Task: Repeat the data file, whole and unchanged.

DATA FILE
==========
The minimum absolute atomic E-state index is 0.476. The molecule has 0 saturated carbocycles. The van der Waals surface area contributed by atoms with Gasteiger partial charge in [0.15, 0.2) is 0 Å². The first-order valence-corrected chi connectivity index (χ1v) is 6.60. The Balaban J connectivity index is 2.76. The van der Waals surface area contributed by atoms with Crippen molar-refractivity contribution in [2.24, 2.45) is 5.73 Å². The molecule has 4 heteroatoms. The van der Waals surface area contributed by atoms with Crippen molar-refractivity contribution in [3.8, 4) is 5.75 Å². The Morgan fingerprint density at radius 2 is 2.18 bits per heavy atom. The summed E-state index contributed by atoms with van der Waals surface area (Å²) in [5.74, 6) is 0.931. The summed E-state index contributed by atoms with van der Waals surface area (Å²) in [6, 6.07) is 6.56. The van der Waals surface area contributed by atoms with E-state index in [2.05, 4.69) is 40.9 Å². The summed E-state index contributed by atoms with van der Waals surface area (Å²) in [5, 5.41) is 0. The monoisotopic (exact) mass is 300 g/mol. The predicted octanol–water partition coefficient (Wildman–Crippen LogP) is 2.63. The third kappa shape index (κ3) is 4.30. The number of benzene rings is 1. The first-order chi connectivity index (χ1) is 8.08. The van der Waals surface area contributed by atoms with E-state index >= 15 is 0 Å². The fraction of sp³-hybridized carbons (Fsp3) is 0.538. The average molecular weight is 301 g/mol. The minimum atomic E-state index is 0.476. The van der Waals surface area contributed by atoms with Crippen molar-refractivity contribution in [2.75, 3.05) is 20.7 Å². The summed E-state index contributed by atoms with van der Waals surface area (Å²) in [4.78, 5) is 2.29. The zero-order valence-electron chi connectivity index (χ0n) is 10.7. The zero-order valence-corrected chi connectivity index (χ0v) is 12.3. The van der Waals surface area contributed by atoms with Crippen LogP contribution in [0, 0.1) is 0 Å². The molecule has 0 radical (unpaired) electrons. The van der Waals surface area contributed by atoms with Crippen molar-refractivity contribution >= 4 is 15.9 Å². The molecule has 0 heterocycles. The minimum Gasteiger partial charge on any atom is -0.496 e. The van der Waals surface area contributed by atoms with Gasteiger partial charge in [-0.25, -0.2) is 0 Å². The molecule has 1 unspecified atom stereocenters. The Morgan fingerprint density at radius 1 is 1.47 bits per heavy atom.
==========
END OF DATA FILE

The minimum absolute atomic E-state index is 0.476. The molecule has 0 saturated carbocycles. The van der Waals surface area contributed by atoms with Gasteiger partial charge in [0.15, 0.2) is 0 Å². The first-order valence-corrected chi connectivity index (χ1v) is 6.60. The Balaban J connectivity index is 2.76. The van der Waals surface area contributed by atoms with Crippen molar-refractivity contribution in [2.24, 2.45) is 5.73 Å². The molecule has 4 heteroatoms. The van der Waals surface area contributed by atoms with Crippen molar-refractivity contribution in [3.8, 4) is 5.75 Å². The Morgan fingerprint density at radius 2 is 2.18 bits per heavy atom. The summed E-state index contributed by atoms with van der Waals surface area (Å²) in [5.74, 6) is 0.931. The summed E-state index contributed by atoms with van der Waals surface area (Å²) in [6, 6.07) is 6.56. The van der Waals surface area contributed by atoms with E-state index in [2.05, 4.69) is 40.9 Å². The summed E-state index contributed by atoms with van der Waals surface area (Å²) in [5, 5.41) is 0. The monoisotopic (exact) mass is 300 g/mol. The predicted octanol–water partition coefficient (Wildman–Crippen LogP) is 2.63. The third kappa shape index (κ3) is 4.30. The number of benzene rings is 1. The first-order chi connectivity index (χ1) is 8.08. The van der Waals surface area contributed by atoms with E-state index >= 15 is 0 Å². The fraction of sp³-hybridized carbons (Fsp3) is 0.538. The average molecular weight is 301 g/mol. The minimum atomic E-state index is 0.476. The van der Waals surface area contributed by atoms with Crippen molar-refractivity contribution in [2.75, 3.05) is 20.7 Å². The summed E-state index contributed by atoms with van der Waals surface area (Å²) in [4.78, 5) is 2.29. The zero-order valence-electron chi connectivity index (χ0n) is 10.7. The zero-order valence-corrected chi connectivity index (χ0v) is 12.3. The van der Waals surface area contributed by atoms with Crippen LogP contribution in [0, 0.1) is 0 Å². The molecule has 0 radical (unpaired) electrons. The van der Waals surface area contributed by atoms with Crippen molar-refractivity contribution >= 4 is 15.9 Å². The molecule has 0 heterocycles. The minimum Gasteiger partial charge on any atom is -0.496 e. The van der Waals surface area contributed by atoms with Gasteiger partial charge in [-0.25, -0.2) is 0 Å². The molecule has 1 unspecified atom stereocenters. The Morgan fingerprint density at radius 1 is 1.47 bits per heavy atom.